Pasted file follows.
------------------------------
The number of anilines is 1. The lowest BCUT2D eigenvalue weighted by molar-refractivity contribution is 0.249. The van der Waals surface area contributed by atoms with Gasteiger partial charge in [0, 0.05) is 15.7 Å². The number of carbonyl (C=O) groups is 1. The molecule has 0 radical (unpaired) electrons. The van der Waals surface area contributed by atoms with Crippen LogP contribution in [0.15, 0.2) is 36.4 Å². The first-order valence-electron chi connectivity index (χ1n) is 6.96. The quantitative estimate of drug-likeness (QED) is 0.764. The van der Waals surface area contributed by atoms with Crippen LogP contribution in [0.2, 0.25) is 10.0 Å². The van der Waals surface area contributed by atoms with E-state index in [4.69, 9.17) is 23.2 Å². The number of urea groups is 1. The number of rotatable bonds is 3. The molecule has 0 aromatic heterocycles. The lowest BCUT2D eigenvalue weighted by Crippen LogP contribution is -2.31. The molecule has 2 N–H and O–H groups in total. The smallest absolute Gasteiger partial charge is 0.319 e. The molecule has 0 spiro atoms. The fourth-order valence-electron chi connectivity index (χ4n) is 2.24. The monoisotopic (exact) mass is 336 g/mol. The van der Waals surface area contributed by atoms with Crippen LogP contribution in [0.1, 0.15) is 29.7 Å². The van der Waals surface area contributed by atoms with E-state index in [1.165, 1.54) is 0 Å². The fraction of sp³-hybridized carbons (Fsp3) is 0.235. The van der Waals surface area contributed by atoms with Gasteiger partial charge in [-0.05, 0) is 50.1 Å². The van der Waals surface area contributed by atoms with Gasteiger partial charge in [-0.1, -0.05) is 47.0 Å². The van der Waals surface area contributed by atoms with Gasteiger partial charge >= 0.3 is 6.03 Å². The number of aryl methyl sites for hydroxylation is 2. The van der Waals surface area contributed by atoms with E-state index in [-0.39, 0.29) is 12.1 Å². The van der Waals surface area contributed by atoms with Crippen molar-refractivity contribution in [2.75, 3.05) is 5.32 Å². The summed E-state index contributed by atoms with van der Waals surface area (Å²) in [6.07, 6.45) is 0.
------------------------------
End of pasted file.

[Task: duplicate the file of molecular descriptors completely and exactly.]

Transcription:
The number of anilines is 1. The lowest BCUT2D eigenvalue weighted by molar-refractivity contribution is 0.249. The van der Waals surface area contributed by atoms with Gasteiger partial charge in [0, 0.05) is 15.7 Å². The number of carbonyl (C=O) groups is 1. The molecule has 0 radical (unpaired) electrons. The van der Waals surface area contributed by atoms with Crippen LogP contribution in [0.15, 0.2) is 36.4 Å². The first-order valence-electron chi connectivity index (χ1n) is 6.96. The quantitative estimate of drug-likeness (QED) is 0.764. The van der Waals surface area contributed by atoms with Crippen LogP contribution in [0.2, 0.25) is 10.0 Å². The van der Waals surface area contributed by atoms with E-state index in [4.69, 9.17) is 23.2 Å². The number of urea groups is 1. The number of rotatable bonds is 3. The molecule has 0 aromatic heterocycles. The lowest BCUT2D eigenvalue weighted by Crippen LogP contribution is -2.31. The molecule has 2 N–H and O–H groups in total. The smallest absolute Gasteiger partial charge is 0.319 e. The molecule has 0 spiro atoms. The fourth-order valence-electron chi connectivity index (χ4n) is 2.24. The monoisotopic (exact) mass is 336 g/mol. The van der Waals surface area contributed by atoms with Crippen LogP contribution in [0.1, 0.15) is 29.7 Å². The van der Waals surface area contributed by atoms with E-state index in [1.165, 1.54) is 0 Å². The fraction of sp³-hybridized carbons (Fsp3) is 0.235. The van der Waals surface area contributed by atoms with Gasteiger partial charge in [-0.05, 0) is 50.1 Å². The van der Waals surface area contributed by atoms with Gasteiger partial charge in [-0.1, -0.05) is 47.0 Å². The van der Waals surface area contributed by atoms with Gasteiger partial charge >= 0.3 is 6.03 Å². The number of aryl methyl sites for hydroxylation is 2. The van der Waals surface area contributed by atoms with E-state index in [-0.39, 0.29) is 12.1 Å². The van der Waals surface area contributed by atoms with Crippen molar-refractivity contribution in [2.75, 3.05) is 5.32 Å². The summed E-state index contributed by atoms with van der Waals surface area (Å²) in [6.07, 6.45) is 0.